A requirement implemented by the Obama administration that mandated a special braking system on oil-by-rail shipments has been dropped by the U.S. Department of Transportation's (DOT) Pipeline and Hazardous Materials Safety Administration (PHMSA).

The regulatory change does not prevent rail operators from deploying electronically controlled pneumatic (ECP) brakes on hazardous material-carrying trains. PHMSA finalized amendments to its hazardous materials regulations removing the oil-by-rail mandate but still requiring the use of ECP braking systems for some high hazard flammable unit trains.

Following a Congressional-imposed requirement to conduct updated analyses of regulations in the Fixing America's Surface Transportation (FAST) Act, an analysis by PHMSA showed that the expected costs of requiring ECP brakes would be "significantly higher than the expected benefits." ECP was compared against other braking systems in the PHMSA regulatory impact analysis (RIA).

"The updated RIA incorporated new findings from ECP brake testing conducted by the Federal Railroad Administration and reviewed by the National Academy of Sciences," a PHMSA spokesperson said.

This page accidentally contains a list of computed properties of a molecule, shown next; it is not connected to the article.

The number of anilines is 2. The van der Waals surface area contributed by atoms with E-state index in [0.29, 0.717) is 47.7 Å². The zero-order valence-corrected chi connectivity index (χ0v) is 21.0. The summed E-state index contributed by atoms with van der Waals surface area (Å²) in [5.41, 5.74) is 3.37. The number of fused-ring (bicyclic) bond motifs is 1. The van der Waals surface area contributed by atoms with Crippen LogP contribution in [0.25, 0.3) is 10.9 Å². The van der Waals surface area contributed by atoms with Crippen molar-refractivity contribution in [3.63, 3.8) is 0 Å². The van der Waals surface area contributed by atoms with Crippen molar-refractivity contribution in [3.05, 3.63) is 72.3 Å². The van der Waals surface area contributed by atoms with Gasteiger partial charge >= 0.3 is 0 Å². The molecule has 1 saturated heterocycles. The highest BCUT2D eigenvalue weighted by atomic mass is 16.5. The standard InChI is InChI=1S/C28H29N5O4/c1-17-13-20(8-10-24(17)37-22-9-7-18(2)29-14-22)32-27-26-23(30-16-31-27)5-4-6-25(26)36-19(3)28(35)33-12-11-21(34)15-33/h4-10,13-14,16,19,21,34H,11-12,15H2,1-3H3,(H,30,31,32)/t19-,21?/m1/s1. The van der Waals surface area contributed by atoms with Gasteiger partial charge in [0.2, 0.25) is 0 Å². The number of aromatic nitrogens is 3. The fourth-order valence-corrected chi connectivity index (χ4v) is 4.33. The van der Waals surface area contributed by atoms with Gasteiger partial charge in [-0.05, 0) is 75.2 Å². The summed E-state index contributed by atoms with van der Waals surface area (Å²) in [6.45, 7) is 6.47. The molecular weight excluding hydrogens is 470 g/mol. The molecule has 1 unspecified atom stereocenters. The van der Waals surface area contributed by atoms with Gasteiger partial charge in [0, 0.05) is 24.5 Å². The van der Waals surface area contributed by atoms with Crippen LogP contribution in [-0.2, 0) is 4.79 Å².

PHMSA stressed that the review process included recommendations from the Government Accountability Office, along with updated cost/benefit data based on current U.S. economic conditions.

"The updated RIA found that the expected costs of ECP brakes are significantly higher than the expected benefits, and therefore the FAST Act required DOT to repeal the ECP brake requirement," PHMSA concluded.

The rule was part of a broader set of regulations implemented in 2015 when oil shipments by rail were peaking. When the global oil price meltdown began in mid-2014, oil-by-rail shipments began to decline while pipeline transport has increased.

More stringent regulations emerged following North American train tragedies, including an incident in July 2013 in which a 73-car train crashed and exploded in Lac-Megantic, Quebec, igniting its cargo of crude oil. The tragedy killed as many as 40 people and forced the evacuation of almost 2,000. Another incident occurred on New Year's Eve in 2013 when a BNSF train carrying crude oil smashed into another train, setting off explosions and fires in nine tanker cars near Casselton, ND.

PHMSA had, up until the final days of the Obama administration, proposed rulemakings aimed at tightening rules even more.